The Chicken Song

“Why did Elena used to smack herself in the head at the end of the chicken song?” Maggie asked.

“To make you laugh,” I said. “She loved to make you laugh.”

Maggie smiled, pleased with this answer, and said, “yeah.”

When we first adopted Maggie she was an adventurous eater. She’d eat almost anything we gave her. She loved vegetables. But then something changed. She went into a stage where she’d mostly eat processed meat. She took salami for lunch every day. If we’d let her, she would have eaten salami for dinner as well.

Elena, meanwhile, would try anything.

When Elena was three and Maggie was five I cut up some chicken and put it on their plates. “You just have to try it,” I said.

Maggie put a piece in her mouth and started to chew looking like she was going to gag. She put a piece of hotdog in her mouth and ate it to wash away the taste.

Elena tried the chicken and liked it. Maybe to suck up to me or maybe to taunt her sister she asked for more.

Elena never lived through a moment for which she couldn’t make up a song. So when I returned from the kitchen with half a dozen bite size pieces of chicken on her plate she left to her feet and began to sing.

“Gotta try this chicken, gotta try this chicken, gotta try this chicken.” And then she took a piece of the plate and popped it in her mouth.

For some reason, Maggie didn’t feel teased. She thought it was funny and laughed.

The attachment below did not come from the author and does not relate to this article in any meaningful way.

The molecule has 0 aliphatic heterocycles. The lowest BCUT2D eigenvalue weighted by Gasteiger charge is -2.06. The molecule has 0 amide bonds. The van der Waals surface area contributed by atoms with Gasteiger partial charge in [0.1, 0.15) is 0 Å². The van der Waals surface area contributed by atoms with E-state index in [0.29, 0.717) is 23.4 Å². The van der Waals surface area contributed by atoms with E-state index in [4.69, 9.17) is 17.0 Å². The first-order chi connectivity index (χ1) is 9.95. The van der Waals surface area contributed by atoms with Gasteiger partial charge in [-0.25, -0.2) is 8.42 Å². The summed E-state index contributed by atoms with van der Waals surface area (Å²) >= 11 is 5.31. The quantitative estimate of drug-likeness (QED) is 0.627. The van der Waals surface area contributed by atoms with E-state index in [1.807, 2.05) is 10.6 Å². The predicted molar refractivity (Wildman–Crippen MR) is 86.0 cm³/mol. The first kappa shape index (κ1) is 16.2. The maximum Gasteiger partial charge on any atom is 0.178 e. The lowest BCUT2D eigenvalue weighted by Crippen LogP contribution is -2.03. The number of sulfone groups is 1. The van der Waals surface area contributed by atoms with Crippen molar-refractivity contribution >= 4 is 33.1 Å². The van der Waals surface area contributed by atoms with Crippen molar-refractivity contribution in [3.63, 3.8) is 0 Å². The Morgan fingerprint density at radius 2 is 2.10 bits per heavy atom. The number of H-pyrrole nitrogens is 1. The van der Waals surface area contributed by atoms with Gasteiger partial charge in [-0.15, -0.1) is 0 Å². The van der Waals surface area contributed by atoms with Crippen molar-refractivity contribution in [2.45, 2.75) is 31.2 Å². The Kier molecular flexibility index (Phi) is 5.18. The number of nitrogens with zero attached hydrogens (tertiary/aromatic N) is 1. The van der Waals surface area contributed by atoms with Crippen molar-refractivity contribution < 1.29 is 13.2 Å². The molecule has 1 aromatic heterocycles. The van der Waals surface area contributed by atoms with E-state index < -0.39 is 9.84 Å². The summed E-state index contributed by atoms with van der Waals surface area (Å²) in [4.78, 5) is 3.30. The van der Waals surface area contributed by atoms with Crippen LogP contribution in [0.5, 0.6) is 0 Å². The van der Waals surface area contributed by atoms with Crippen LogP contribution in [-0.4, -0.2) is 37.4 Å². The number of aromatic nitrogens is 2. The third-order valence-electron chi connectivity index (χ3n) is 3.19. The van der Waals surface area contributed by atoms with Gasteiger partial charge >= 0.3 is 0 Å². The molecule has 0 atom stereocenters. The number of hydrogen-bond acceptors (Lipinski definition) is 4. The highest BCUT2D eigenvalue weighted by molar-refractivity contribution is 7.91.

So Elena added a dance to the song.

“Gotta try this chicken, gotta try this chicken, gotta try this chicken.”

Maggie rolled her eyes at me but she laughed at the end of Elena’s song. With more pieces on chicken on her plate, Elena needed to embelish more. This time instead of eating the chicken at the end she added a mock swallowing sound which she sang – sustaining he last note.

“Gotta try this chicken, gotta try this chicken, gotta try this chicken, ahhh-goooom.”

Elena knew that she had a hit on her hands but she wanted to evaluate it for herself. So she climbed onto a chair so that she could see herself in the mirror while she sang the chicken song again. Pleased with how it looked, she sang it once more with feeling. Slowing down at the end for the big finish where she drew out every note.

“Oh yeah, I say you just got ta try this chi-i-i-i-i-i-i-ken.” Big pause. Deep breath. “Ahhh-goooom.”

Over the years, every once in a while Elena would reprise the chicken song. It could be at dinner. Often it was when Maggie, Elena and I were sitting playing cards. Maggie would say, “remember Elena’s chicken song dad?”

Elena would leap to her feet, “oh yeah. I love that song.” And she’d sing it again. When Maggie stopped laughing at the song, Elena added a final embellishment: the head slap.

“Gotta try this chicken, gotta try this chicken, gotta try this chicken.” Elena would then slap her forehead with her palm like she’d just forgotten something really important. Then she’d finish, “ahhh-goom.”

Maggie would roll her eyes at me. But she’d always smile at Elena. And that was all the reward and encouragement Elena ever needed.

Published in: on April 5, 2007 at 6:34 am  Comments (1)  

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One CommentLeave a comment

  1. I once mentoned to a friend something her daughter did which amused me. She answered in reply, “Yeah, but you don’t get that twenty-four hours a day!”

    Twenty-four hours a day, what could be better than that? Elena sounds like she was quite a delight.


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